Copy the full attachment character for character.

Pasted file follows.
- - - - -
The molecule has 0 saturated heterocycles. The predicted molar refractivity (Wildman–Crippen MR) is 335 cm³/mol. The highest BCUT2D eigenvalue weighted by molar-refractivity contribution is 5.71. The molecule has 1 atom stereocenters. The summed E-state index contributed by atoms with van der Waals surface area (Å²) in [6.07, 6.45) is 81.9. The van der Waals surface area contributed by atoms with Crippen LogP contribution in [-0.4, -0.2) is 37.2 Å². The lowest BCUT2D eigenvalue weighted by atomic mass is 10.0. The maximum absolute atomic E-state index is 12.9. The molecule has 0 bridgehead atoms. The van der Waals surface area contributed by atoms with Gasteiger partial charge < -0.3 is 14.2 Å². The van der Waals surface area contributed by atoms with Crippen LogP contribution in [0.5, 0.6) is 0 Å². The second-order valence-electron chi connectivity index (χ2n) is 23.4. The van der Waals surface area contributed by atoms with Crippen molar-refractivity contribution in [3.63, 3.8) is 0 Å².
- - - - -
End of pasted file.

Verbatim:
The molecule has 0 saturated heterocycles. The predicted molar refractivity (Wildman–Crippen MR) is 335 cm³/mol. The highest BCUT2D eigenvalue weighted by molar-refractivity contribution is 5.71. The molecule has 1 atom stereocenters. The summed E-state index contributed by atoms with van der Waals surface area (Å²) in [6.07, 6.45) is 81.9. The van der Waals surface area contributed by atoms with Crippen LogP contribution in [-0.4, -0.2) is 37.2 Å². The lowest BCUT2D eigenvalue weighted by atomic mass is 10.0. The maximum absolute atomic E-state index is 12.9. The molecule has 0 bridgehead atoms. The van der Waals surface area contributed by atoms with Gasteiger partial charge < -0.3 is 14.2 Å². The van der Waals surface area contributed by atoms with Crippen LogP contribution in [0.5, 0.6) is 0 Å². The second-order valence-electron chi connectivity index (χ2n) is 23.4. The van der Waals surface area contributed by atoms with Crippen molar-refractivity contribution in [3.63, 3.8) is 0 Å².